Another key takeaway was building a relationship with a maintenance manager named Earl at a hotel in White River Junction, Vermont. Earl quickly became someone that BelBruno and O'Toole could keep in mind as they built and modified the product.

At hotels and properties everywhere, installation and upkeep of the sensors would be in the hands of an employee like Earl. It has been extremely helpful for the founders to keep Earl in mind as they move forward, apostrophizing him as they discuss one tweak or another. "Every time we make a change we talk about, "Will this work for Earl?" says BelBruno, CTO and the inventor of the product. He is also a member of the chemitry faculty at Dartmouth, where he remains an active professor. 

2. Make the crucial phone call(s). Every idea will rely on certain assumptions in its initial stages. Anthony is a believer in picking up the phone to ask informed experts about your assumptions. For BelBruno and O'Toole, there were plenty of informed experts to lean on, thanks largely to connections they made through the Dartmouth Entrepreneurial Network (DEN).

In the Dartmouth community, DEN and the alumni under its umbrella are a resource for strategic advice and mentoring. "I had never done product development before and I did not know what to do," says O'Toole.

By reaching out to entrepreneurs through DEN, O'Toole was able to learn more about product development. Specifically, he's spent "seven or eight two-hour sessions" with a CEO whose company makes an electronic device in a plastic box. This CEO has introduced O'Toole contract manufacturers, walking him through the process of laying out, testing, financing and--at length--manufacturing the boards that power the sensors. It was also largely through DEN connections that the cofounders raised $730,000 in angel funding.

That BelBruno and O'Toole would lean on DEN is only natural. After all, the two cofounders met at Dartmouth, in a Tuck class on entrepreneurship taught by Gregg Fairbrothers. BelBruno was taking the course to learn more about how to market his invention. O'Toole was a Tuck student. In a class exercise, BelBruno pitched the sensor and caught O'Toole's attention. Fairbrothers also believed their skills and personalities were a strong match.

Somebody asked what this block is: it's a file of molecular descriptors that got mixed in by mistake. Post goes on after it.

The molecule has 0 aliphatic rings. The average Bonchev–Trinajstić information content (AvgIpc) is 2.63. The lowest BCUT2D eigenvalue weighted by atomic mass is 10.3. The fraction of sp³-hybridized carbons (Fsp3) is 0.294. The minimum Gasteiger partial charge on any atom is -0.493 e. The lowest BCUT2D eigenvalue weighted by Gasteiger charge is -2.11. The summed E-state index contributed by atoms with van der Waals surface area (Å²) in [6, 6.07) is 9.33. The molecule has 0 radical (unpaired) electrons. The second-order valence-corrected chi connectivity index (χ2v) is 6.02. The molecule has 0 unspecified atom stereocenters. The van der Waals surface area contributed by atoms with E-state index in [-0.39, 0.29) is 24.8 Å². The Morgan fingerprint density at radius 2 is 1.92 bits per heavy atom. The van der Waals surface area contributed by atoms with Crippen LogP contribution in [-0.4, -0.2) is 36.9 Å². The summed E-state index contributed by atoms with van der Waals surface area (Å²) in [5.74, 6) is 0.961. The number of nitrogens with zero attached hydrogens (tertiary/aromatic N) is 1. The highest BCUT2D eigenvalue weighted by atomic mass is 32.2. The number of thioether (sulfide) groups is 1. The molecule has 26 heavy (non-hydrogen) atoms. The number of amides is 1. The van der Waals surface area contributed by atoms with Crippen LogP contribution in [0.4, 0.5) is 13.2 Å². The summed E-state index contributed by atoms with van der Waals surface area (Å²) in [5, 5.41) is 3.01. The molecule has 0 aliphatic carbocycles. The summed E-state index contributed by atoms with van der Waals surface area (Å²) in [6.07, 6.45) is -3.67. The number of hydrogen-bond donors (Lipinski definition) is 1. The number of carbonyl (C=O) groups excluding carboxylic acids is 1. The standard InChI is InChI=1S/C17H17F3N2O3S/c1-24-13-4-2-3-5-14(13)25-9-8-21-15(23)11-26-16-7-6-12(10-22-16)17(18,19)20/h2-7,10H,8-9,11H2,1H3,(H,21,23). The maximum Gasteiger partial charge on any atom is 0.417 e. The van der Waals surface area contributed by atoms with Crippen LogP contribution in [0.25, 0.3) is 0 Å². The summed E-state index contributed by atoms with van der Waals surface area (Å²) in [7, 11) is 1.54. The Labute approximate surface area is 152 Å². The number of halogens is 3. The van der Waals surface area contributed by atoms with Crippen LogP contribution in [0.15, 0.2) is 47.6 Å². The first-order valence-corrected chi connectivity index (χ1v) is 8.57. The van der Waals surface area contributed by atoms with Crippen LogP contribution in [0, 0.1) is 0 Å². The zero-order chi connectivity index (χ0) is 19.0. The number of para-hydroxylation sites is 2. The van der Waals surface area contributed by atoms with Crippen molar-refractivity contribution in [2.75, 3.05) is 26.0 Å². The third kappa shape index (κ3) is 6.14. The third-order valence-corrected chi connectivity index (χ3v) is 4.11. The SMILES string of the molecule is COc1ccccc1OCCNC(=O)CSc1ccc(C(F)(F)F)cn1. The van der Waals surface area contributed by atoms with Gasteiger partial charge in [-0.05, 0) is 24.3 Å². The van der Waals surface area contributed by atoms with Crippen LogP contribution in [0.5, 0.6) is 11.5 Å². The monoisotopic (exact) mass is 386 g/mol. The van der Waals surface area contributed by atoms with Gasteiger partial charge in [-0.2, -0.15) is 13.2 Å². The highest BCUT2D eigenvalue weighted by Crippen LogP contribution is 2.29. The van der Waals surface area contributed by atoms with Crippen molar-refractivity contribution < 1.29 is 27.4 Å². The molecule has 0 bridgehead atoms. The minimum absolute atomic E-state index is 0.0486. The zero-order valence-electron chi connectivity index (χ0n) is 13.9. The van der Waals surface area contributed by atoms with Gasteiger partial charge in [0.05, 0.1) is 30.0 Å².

So far Fairbrothers has been prescient. As a tandem, BelBruno and O'Toole share many of the traits that create successful cofounder pairs. BelBruno focuses on the tech side while O'Toole handles sales, marketing, and biz dev. But each is keenly aware and respectful of the other's point of view.

"So much of this is new to me," BelBruno said. He was accustomed to designing instruments for lab use by scientists. Shifting to products for widespread use by business customers has shifted his thinking. He's learned to make sure the device is "fool proof, and that it can survive a kick, or if it comes unplugged," he says. "You also have to miniaturize things."

O'Toole, who served in the infantry, Force Reconnaissance, and Marine Corps Special Operations (MARSOC), attributes the partners' chemistry to a simple but oft-elusive concept: "We're both data driven, rather than ego driven," he said. "We're both reasonably good about stepping back from our personal positions. We're both practical and flexible. We can talk it through and see the other side."

Next week, at the International Hotel, Motel + Restaurant Show in New York City, FreshAir Sensor will be one of about 600 exhibitors. The company's goal for the show is generating sales leads. "And in the next couple of months, following up on those leads and working on those relationships," says O'Toole.

With those sales leads in hand, FreshAir Sensor will be on the road to recording its first revenues as a company, more than one year into the journey. It's another example of a misleading starting line, another evocation of how, in entrepreneurship, you're often running a marathon just to reach the race.